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Magicians

  • By: Simon J. Carmel
  • In: The SAGE Deaf Studies Encyclopedia
  • Edited by: Genie Gertz & Patrick Boudreault
  • Subject:Physical Disabilities, Otorhinolaryngology (Ears, Nose, & Throat)

Most people have experienced a magician’s entertaining presentation on a stage or television. Magicians pull rabbits out of hats, produce doves from midair, slice assistants’ bodies in half, and make tigers appear and disappear among other tricks and illusions. Magic, which started roughly 5,000 years ago, is formally acknowledged as one of the oldest entertaining arts. Magical entertainments were reported in Egypt, India, China, the Middle East, and Europe during the earliest centuries. While it is unclear how long Deaf magicians have been performing, based on reports and observations, there are approximately 300 Deaf amateur and part-time professional magicians around the world today.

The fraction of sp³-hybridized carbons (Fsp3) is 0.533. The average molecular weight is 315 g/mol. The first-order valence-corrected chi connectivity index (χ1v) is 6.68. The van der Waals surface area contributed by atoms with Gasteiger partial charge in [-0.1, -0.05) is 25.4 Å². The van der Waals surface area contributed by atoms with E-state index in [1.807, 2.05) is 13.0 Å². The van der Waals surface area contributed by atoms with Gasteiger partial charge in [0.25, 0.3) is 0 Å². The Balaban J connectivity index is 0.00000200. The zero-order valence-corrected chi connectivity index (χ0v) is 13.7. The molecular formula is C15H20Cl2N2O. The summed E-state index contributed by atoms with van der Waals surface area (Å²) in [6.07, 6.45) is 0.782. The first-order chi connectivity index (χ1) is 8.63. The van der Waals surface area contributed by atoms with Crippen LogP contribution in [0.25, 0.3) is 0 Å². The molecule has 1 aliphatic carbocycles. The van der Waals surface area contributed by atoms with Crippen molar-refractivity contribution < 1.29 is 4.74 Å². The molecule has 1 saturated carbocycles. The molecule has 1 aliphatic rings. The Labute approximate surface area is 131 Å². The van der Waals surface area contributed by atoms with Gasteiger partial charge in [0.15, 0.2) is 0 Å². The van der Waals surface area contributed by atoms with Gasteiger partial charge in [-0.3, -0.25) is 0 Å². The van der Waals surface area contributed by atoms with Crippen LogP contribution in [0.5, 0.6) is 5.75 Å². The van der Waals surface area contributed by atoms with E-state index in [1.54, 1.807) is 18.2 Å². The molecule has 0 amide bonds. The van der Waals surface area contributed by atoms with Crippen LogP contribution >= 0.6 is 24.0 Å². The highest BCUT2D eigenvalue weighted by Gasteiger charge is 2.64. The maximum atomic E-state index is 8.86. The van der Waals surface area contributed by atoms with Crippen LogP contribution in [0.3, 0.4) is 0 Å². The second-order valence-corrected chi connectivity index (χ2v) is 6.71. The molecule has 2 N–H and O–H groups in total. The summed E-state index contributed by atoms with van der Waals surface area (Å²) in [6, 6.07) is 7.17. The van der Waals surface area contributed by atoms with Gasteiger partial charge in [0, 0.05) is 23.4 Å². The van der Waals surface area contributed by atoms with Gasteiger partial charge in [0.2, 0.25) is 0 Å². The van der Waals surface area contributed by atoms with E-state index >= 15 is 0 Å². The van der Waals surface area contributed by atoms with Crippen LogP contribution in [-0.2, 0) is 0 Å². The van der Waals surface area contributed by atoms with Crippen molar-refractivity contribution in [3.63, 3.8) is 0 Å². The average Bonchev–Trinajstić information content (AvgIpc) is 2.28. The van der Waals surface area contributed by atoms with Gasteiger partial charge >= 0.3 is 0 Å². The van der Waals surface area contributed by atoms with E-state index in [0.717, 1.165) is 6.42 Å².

In 1970, Simon J. Carmel and John G. Schroeder published an article titled “Deaf Magicians Amaze Their Audiences.” Carmel would later author ...

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